Solar water heating systems have certain features in common:
Solar collectors that absorb heat from the sun. These collectors are generally mounted outside on a roof or sun-facing side of a building.
A storage tank for holding the heated water before it is used in the home. This tank can be placed outside or inside the residence as appropriate for local zoning restrictions and aesthetic considerations.
Connecting pipes to feed water into the system and convey fluid between the collectors and the balance of the system.
The specific layout of solar water heating systems can be either an active or passive configuration.
Characteristics of active solar water heating:
- Includes electrical components to operate a pump that circulates water throughout the system.
- Allows full thermostatic control.
- Forces water through the heating apparatus as needed.
- Can be more efficient than passive systems, but also more expensive.
- Use of a pump allows the solar collectors to be situated at a higher elevation than the pipes and storage tanks.
- Use of a pump also means that the water, or heat transfer fluid, can be drained from the collector when the system is turned off.
Characteristics of passive solar water heating:
- A passive configuration does not include electricity, electronics, or pumps
- Does not forcefully move water through the heating apparatus or storage unit.
- Is designed to make use of natural laws (i.e., thermosyphoning, which incorporates gravity and pressure of hot versus cold) to heat, move, and store the water.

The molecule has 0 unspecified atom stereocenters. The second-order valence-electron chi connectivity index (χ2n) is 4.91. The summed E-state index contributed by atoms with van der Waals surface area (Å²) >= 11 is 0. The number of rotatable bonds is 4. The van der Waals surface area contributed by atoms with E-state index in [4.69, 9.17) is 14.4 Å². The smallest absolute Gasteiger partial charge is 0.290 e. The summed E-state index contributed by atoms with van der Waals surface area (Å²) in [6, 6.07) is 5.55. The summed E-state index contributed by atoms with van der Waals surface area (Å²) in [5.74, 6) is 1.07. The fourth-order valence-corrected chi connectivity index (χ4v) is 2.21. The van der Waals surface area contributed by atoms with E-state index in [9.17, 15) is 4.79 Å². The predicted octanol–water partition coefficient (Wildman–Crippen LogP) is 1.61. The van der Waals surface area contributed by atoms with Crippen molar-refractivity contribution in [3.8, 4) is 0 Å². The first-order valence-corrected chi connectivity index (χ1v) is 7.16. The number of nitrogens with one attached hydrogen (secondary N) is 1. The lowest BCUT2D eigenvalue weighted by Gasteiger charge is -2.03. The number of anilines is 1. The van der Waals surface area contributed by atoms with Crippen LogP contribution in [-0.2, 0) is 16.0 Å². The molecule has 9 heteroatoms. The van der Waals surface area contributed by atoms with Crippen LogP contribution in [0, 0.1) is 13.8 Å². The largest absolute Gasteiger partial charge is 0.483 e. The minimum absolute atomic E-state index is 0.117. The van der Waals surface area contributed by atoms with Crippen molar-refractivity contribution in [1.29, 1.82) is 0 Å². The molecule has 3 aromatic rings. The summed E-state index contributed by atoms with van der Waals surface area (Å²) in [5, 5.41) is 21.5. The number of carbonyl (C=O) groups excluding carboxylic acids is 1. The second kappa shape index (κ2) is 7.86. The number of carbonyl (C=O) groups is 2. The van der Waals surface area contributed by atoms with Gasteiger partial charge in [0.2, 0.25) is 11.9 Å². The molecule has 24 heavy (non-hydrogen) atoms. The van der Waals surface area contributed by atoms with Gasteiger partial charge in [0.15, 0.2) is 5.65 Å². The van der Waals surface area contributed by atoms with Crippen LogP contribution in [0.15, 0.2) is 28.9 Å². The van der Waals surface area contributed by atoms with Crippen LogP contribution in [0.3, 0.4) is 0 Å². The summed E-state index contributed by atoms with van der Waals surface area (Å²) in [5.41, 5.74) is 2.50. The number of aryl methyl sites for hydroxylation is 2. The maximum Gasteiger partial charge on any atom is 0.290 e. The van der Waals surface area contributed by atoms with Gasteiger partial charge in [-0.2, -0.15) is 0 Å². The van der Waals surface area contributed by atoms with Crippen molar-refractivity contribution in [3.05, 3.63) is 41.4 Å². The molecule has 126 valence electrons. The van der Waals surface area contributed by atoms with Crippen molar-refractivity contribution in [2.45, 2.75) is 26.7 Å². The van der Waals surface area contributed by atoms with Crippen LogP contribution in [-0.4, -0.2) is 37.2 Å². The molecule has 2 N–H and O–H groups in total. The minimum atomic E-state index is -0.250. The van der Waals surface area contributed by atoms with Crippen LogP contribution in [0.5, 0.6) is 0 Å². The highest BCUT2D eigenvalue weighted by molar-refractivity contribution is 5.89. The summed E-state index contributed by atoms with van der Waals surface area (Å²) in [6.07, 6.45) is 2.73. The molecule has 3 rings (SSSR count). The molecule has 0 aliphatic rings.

- May be less efficient than active systems.
- Can be less expensive to build than active systems.
- Requires the storage tank to be near and above the collectors.
- Collectors have water, or heat transfer fluid, in them at all times.
- Can require intervention to prevent excess hot water from building up in the system. For example, opening and closing a valve daily to fill and drain an external tank of water heated on a rooftop during the day.
Potential issues with solar water heating systems:
- Pressure within the system will rise if the water gets too hot; this is most likely in directly heated solar tanks.
- Certain passive systems can heat water to a dangerously high temperature, requiring discharge and safety mechanisms.
- Weight of a full storage tank may be too heavy for mounting on the roof.
- Need to prevent freezing of the system. For example, un-insulated storage tanks kept outside can freeze when temperatures drop too low.
- Need to prevent heat loss from the storage tank into cool ambient temperatures.
- Need to release excess heat and pressure in over-heated systems.
- If water sits too long at temperatures between 68 and 140 degrees Fahrenheit, dangerous bacteria can proliferate.
- Systems that directly heat fresh cold water can become clogged with mineral deposits, limescale, and debris from the water.
- Any cold water heated through these systems is no longer drinkable quality, and backflow needs to be prevented for safety from contamination.
- Collectors and other components need to be able to withstand long-term exposure to the elements.
For more information, see:
Laughton, C. Solar Domestic Water Heating: The Earthscan Expert Handbook for Planning, Design and Installation. Earthscan, 2010.